“Something touched my heart because I heard a missionary and I thought I wanted to serve in that traditional role. That was in 1958 (age 13). I was not totally aware of the ‘call,’ but I was drawn to missionary work – a traditional role for women. God however had a different idea.”

Pat has served two solo pastorates including this one, not including interim work. She’s been in the ministry for 38 years.


How long have you pastored at this church?

Answer: "12 and a half years"

What are some struggles you have encountered as a clergy woman during those years?

Answer: "Acceptance, or lack thereof until they got to know me. Knowing that I was a woman was a put off for some even before they got to know me personally. That was a struggle. Irrational stereotypes. For example, when I was asked to perform a wedding ceremony, the couple didn’t want me because they didn’t think it would be legal (that was in 1973). At that time, I was serving the United Church of Christ. Clergywomen were pretty rare no matter what the denomination during that time."

When did you become a Baptist? 1997.

What are some of the issues regarding recognition, and calls revolving around clergy women? “Many of the committees that would deal with women coming into ministry are made up of conservative male pastors, who while they say ‘God calls people to ministry, God gives gifts for ministry, God wants you to go out and talk about salvation and grace…’ These are the same committees who say to women desiring to serve in the ordained ministry, ‘but not through you!’ They say on the one hand, this is happening, but on the other hand, it can’t happen with you. Sometimes those are the obstacles we face.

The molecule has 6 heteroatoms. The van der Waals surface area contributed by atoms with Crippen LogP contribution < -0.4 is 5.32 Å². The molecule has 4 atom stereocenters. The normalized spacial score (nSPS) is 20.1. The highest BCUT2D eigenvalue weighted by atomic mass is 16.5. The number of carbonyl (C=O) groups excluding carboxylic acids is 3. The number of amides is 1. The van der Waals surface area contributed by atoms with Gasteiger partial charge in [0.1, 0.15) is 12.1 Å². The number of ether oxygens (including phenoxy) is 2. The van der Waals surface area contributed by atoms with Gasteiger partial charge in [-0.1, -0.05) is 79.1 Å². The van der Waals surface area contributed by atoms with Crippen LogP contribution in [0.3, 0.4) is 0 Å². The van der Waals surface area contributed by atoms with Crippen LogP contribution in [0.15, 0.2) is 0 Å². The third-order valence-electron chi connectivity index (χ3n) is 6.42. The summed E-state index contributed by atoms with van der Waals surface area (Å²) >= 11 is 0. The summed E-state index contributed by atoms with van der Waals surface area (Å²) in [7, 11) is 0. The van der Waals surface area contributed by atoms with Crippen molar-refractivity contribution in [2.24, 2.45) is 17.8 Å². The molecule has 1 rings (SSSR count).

That’s where we need to be our own advocates."

How did you overcome some of these obstacles?
“One of the things I just kept doing was to keep saying to myself, ‘I am called by God’. I kept affirming myself. Simply being present where people would see me at clergy meetings, association meetings, area meetings, volunteering to serve on committees so that my skills and my leadership abilities and my gifts could be seen. Just get out there – ‘Strut your stuff!’ ”

Do you think it is ever appropriate for a clergy woman to “step into” arenas without invitiation? “I think we have to. When we see any injustice it is always the time to step in. When we see inequality and hatred, it is always the time to step in. Jesus allowed Mary to wash his feet in spite of the criticisms. Mary crashed the party to do the right thing. Mary was not invited, however, she saw a need and stepped in. The right thing was to honor Jesus and to prepare Him for his sacrifice. The others present were not interested in doing the right thing.”

How would you respond to persons who say that women should not push themselves forward, that if it is God’s will for them to become a pastor, or to become ordained or to obtain any particular position in ministry, God will open that door for them?

“The first thing we have to do is dispel the stereotype that this will make us look like ‘pushy broads!’ ” Remember that we are not just bragging on ourselves, it is saying, ‘God thank you for these gifts, now help me get out there and share them.’ We always have to affirm that these are gifts from God. If we don’t remember that God has called us and given these gifts then our struggles are for naught.”

What would you say to sisters who are angry about being denied ordination or other ministerial opportunities?